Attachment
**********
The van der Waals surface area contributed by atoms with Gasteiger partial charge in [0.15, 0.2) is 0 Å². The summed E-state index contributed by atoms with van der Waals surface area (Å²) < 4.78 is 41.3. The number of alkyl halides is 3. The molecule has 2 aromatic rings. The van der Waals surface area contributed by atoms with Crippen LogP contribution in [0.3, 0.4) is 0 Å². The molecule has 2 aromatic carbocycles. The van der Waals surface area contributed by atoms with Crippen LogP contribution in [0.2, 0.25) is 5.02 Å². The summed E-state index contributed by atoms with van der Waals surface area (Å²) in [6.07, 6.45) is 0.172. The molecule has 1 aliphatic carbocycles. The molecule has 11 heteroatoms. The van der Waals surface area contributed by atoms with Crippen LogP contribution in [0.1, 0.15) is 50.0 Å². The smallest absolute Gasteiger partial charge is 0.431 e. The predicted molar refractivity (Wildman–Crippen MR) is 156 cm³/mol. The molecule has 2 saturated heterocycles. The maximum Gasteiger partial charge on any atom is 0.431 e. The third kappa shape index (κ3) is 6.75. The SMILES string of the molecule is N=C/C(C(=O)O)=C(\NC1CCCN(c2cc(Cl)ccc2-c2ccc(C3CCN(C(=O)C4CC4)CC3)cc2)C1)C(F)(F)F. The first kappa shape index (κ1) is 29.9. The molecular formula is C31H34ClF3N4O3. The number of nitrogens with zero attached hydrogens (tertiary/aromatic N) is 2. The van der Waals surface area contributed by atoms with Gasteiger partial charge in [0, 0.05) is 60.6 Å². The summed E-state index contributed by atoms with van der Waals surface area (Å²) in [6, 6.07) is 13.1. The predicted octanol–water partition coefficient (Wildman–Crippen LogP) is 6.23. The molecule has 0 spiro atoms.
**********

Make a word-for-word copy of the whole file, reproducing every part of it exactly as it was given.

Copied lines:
The van der Waals surface area contributed by atoms with Gasteiger partial charge in [0.15, 0.2) is 0 Å². The summed E-state index contributed by atoms with van der Waals surface area (Å²) < 4.78 is 41.3. The number of alkyl halides is 3. The molecule has 2 aromatic rings. The van der Waals surface area contributed by atoms with Crippen LogP contribution in [0.3, 0.4) is 0 Å². The molecule has 2 aromatic carbocycles. The van der Waals surface area contributed by atoms with Crippen LogP contribution in [0.2, 0.25) is 5.02 Å². The summed E-state index contributed by atoms with van der Waals surface area (Å²) in [6.07, 6.45) is 0.172. The molecule has 1 aliphatic carbocycles. The molecule has 11 heteroatoms. The van der Waals surface area contributed by atoms with Crippen LogP contribution in [0.1, 0.15) is 50.0 Å². The smallest absolute Gasteiger partial charge is 0.431 e. The predicted molar refractivity (Wildman–Crippen MR) is 156 cm³/mol. The molecule has 2 saturated heterocycles. The maximum Gasteiger partial charge on any atom is 0.431 e. The third kappa shape index (κ3) is 6.75. The SMILES string of the molecule is N=C/C(C(=O)O)=C(\NC1CCCN(c2cc(Cl)ccc2-c2ccc(C3CCN(C(=O)C4CC4)CC3)cc2)C1)C(F)(F)F. The first kappa shape index (κ1) is 29.9. The molecular formula is C31H34ClF3N4O3. The number of nitrogens with zero attached hydrogens (tertiary/aromatic N) is 2. The van der Waals surface area contributed by atoms with Gasteiger partial charge in [0, 0.05) is 60.6 Å². The summed E-state index contributed by atoms with van der Waals surface area (Å²) in [6, 6.07) is 13.1. The predicted octanol–water partition coefficient (Wildman–Crippen LogP) is 6.23. The molecule has 0 spiro atoms.